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Thursday September 29th

Alumni share diverse skills in new art exhibit

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By Noor Azeem

A once-empty room in the Art and Interactive Multimedia Building now features art using all sorts of mediums lining the walls, sitting with refined poise on the ground or hanging from the ceiling. College alumni, students and staff fillled the room for the opening reception of the 2014 Art Alumni Exhibition on Wednesday, Sept. 3.

With more than a few pops of color, there certainly wasn’t a shortage of people in the room, all exuding a similar energy of excitement.

Art in the gallery ranges from small to large. (Photo by Samantha Selikoff)

The staff, in particular, seemed to be proud of all they had accomplished.

Multiple decades is right — some of the alumni are from the 1970s, while others graduated just last spring with the class of ’14. One alumna, Angela Winterrowd, who also served as a staff member, recollected that “this building didn’t exist when (she) was a student.”

Even though they may be from different times, all the alumni seem to share a drive for creativity, which led to a cohesive exhibit.

The variety displayed in the pieces kept attendees moving about, looking for the next piece to excitedly point out to the person with whom they came.

One piece, created by ’79 graduate Helene Plank, was the image of a rose made entirely of buttons. Katie Petrillo, from the class of ’11, designed a digital print where the viewer was able to look inside the image to see another one.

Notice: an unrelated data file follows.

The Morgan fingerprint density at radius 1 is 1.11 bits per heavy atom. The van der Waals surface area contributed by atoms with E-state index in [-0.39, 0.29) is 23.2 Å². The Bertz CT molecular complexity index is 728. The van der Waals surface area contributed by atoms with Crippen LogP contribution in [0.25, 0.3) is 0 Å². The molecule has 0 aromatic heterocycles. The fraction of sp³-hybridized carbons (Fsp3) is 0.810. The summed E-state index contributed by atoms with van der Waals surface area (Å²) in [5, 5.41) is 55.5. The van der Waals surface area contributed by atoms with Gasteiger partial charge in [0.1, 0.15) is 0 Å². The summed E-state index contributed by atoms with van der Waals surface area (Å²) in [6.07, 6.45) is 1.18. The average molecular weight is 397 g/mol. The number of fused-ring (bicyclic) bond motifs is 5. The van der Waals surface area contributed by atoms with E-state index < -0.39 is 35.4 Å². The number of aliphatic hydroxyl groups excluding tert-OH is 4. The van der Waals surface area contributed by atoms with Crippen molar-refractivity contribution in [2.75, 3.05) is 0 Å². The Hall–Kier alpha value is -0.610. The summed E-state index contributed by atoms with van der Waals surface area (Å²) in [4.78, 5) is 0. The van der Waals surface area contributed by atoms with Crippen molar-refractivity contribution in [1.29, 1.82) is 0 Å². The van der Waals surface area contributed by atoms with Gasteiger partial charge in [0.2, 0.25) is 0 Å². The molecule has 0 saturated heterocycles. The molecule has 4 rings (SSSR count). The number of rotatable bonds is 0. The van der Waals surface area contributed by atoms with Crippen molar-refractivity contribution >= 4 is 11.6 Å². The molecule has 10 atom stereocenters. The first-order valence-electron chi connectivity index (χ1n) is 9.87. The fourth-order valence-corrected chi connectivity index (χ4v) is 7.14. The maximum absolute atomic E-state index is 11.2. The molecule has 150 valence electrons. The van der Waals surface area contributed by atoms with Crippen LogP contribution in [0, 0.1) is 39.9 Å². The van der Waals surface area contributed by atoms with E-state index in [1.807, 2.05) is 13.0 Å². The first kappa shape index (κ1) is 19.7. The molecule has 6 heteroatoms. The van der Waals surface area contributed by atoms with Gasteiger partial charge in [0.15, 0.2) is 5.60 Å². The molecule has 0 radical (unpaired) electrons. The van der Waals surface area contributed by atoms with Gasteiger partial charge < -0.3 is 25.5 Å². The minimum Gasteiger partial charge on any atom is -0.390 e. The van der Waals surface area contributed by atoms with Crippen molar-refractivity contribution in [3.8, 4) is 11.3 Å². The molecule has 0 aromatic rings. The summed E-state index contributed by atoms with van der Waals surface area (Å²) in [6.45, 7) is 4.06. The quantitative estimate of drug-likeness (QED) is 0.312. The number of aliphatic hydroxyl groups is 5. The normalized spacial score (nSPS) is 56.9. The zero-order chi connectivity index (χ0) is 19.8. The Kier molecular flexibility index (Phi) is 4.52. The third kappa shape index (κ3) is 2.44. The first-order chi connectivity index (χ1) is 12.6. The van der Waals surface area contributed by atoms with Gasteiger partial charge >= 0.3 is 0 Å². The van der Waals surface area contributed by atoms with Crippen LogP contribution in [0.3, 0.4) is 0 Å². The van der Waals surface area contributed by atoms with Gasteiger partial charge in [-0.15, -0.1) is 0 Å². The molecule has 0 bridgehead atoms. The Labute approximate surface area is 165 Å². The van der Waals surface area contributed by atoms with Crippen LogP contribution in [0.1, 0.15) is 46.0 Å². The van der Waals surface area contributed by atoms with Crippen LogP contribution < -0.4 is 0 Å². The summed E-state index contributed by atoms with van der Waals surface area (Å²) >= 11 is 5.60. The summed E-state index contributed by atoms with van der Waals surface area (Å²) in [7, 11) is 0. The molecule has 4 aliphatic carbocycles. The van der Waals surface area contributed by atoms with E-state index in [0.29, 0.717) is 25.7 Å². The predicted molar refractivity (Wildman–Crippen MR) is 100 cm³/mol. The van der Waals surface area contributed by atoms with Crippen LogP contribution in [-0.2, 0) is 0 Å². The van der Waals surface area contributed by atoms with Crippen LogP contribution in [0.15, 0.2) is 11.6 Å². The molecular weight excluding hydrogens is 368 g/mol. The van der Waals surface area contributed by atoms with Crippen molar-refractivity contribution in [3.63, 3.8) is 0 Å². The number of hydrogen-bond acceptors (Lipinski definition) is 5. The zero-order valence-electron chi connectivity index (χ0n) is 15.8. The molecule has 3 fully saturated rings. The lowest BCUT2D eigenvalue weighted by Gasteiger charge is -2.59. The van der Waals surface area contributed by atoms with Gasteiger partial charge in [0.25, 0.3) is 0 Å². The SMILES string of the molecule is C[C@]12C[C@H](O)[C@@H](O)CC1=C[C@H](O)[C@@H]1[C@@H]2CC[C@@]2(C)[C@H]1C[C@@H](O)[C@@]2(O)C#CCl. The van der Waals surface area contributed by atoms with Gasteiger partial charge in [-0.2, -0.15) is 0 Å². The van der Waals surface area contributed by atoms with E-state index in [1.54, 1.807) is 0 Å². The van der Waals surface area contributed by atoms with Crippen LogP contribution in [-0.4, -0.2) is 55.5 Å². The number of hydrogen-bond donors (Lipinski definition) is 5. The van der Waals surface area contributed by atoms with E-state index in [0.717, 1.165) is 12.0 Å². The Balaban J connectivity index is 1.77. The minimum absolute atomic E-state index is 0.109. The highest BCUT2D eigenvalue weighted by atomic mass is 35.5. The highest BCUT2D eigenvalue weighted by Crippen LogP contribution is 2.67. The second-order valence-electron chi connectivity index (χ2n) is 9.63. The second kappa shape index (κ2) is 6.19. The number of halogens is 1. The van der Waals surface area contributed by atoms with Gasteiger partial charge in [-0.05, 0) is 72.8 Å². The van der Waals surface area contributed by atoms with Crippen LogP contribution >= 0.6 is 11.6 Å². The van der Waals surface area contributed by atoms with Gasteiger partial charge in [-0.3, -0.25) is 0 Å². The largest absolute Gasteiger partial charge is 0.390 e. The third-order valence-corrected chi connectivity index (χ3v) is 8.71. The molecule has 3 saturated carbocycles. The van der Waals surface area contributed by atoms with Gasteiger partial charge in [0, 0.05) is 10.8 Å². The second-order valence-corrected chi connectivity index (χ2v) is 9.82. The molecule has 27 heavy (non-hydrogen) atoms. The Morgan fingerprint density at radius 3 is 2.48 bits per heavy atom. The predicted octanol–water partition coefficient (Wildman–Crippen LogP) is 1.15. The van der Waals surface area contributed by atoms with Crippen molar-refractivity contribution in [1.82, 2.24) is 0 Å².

Various pieces were canvas paintings, some with added touches like gold leaf or graphite. A charcoal on paper piece dominated one wall. There were even some that utilized TV screens and video.

Art gallery director Emily Croll spoke about arranging all the pieces and deciding exactly what went into putting this together.

Gallery features diverse art. (Photo by Samantha Selikoff)

“I always try to arrange the works so they talk to each other,” she said. She further explained how sometimes the pieces would need to be moved around to improve the aesthetics of the gallery. If two video pieces were too close, for example, they would be moved so they didn’t “speak to each other too much.”

“It’s a diverse group of art, but I think it came together well,” Croll said. She gave credit to Sara Reisman, the juror of the art exhibition and a well-established curator.

The artists who contributed to the exhibition and the staff who made it possible were honored in a short 10-minute speech in which a few people welcomed the alumni and the guests to the gallery.

“It really gives me a lot of pleasure to be able to welcome back a lot of our talented alumni to this department,” said Lee Ann Riccardi, chair of the department of Art and Art History. It was a sentiment many seemed to share.

Not only are the alumni talented, as Riccardi pointed out, but they are diverse as well. From art education majors to psychologists and art therapists, the alumni showcased in the gallery have found niches in all walks of life.

Alumni share passions for the College and art (Photo by Samantha Selikoff)

An alumna from 1990, Elisa Hirvonen, has her own clay studio, while ’13 graduate Frank Sung recycles words and images for projects in photography, cinematography, music and writing.

Even those who haven’t graduated yet are aiming to make a mark on the art gallery — two hallways feature photography from current students at the College, who may very well be featured artists in more art exhibits down the road.

The energy of the room was almost as loud as the energy of the pieces, and it was clear that the art inspired many who attended. The Art Alumni Exhibition seems like it won’t lose momentum, swinging until it’s very last day on Thursday, Oct. 9.


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